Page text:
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Blinking is Something We All Do, but Did You Know it Plays an Integral Role in Maintaining Good Eye Health?

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For many of us, blinking is just something humans do, but it actually plays a major role in maintaining good eye health. Due to the liquid nature of our eyes, debris frequently gets stuck on the ocular surface of the eye quite easily. The eyelids help to clean this ocular surface every time we blink, meanwhile supplying fresh tears and nutrients across the surface of the eye helping to prevent dry eye symptoms.

The average person blinks 24 times per minute, but this number takes a drastic dip when using a digital device. While we use digital devices our blinks per minute (BPM) drops by about 50%, making our BPM fall to as low as 10 BPM. The dramatic drop in BPM causes the eye to get strained, sore, and dry.

Without the eyelid providing consistent blinks, the debris that builds up on the surface of the eye can continue to build up and eventually cause damages. You will also begin to accumulate an annoying amount of floaters in your vision.

Your eyelids use tears to clean the surface of your eye, but most of the years used are gathered by the lower eyelid. When you blink your eyes the lower eyelid is supposed to pull the years up across your eye and then when your lids meet the upper lid caries the tears the rest of the away. Most of us probably take the action of blinking for granted and assume that there is no way to mess it up, but in all actuality it is possible to blink incorrectly. You can test to see if you are blinking correctly, just rest your forefinger sideways, pointing towards your nose, under your eye above your cheek bone. When you blink, your eyelashes on your upper lid should just gently brush your finger.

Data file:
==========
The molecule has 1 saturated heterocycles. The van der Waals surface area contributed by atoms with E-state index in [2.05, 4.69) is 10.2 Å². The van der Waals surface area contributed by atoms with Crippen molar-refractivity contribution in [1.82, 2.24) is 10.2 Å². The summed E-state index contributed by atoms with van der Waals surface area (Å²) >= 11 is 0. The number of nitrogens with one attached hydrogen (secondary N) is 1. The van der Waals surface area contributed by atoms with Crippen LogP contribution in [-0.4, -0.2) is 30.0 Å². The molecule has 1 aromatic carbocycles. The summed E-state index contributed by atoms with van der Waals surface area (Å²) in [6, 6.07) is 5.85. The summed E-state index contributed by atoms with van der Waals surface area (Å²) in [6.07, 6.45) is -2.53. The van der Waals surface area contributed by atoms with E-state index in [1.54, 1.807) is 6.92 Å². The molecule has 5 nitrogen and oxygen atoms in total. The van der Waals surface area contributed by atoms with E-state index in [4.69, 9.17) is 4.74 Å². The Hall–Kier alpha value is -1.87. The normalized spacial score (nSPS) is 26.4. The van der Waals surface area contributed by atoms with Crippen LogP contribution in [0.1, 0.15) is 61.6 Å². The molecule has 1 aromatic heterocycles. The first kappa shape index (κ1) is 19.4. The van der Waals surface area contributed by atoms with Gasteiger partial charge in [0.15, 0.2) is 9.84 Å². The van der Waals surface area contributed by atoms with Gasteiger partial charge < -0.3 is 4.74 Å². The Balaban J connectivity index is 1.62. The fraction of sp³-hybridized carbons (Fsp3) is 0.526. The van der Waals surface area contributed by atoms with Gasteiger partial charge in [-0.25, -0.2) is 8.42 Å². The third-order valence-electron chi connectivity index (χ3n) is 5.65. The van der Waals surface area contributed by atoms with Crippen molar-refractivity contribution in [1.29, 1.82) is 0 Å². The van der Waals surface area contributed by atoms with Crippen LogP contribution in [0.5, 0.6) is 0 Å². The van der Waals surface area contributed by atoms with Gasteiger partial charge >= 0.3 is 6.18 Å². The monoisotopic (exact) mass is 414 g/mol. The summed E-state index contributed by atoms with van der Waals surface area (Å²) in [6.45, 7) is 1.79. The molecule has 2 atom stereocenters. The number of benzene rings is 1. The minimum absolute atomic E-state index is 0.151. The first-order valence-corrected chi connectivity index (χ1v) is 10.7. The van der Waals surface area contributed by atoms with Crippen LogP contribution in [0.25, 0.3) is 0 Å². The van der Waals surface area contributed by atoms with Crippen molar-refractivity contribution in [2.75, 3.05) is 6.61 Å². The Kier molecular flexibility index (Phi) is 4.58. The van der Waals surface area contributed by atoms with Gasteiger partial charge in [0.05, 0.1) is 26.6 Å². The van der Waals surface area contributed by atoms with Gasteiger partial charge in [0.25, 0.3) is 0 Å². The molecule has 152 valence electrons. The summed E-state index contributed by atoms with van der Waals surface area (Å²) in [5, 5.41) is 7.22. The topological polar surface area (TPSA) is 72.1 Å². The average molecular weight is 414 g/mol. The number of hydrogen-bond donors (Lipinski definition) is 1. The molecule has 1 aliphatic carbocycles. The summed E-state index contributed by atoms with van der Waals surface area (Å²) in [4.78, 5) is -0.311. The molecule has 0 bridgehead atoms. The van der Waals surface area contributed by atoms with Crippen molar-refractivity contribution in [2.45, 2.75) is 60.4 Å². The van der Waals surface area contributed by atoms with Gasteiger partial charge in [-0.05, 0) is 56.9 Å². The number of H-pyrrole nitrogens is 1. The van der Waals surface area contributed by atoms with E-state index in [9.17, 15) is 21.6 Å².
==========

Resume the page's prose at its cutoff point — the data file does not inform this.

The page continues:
Proven method, give it a try! But most of all, don’t forget to blink.

Written by Dr. Ravi Nrusimhadevara

Dr. Ravi Nrusimhadevara graduated as an ophthalmologist and has been practicing since 1999. He underwent a fellowship in diseases of retina and vitreous at the University of Toronto. and thereafter started practicing in Saskatoon in 2004. His special interests are diseases of the retina, advanced cataract surgery, pupillary reconstructions, sutured and sutureless scleral fixation of intraocular lenses, and refractive surgery.

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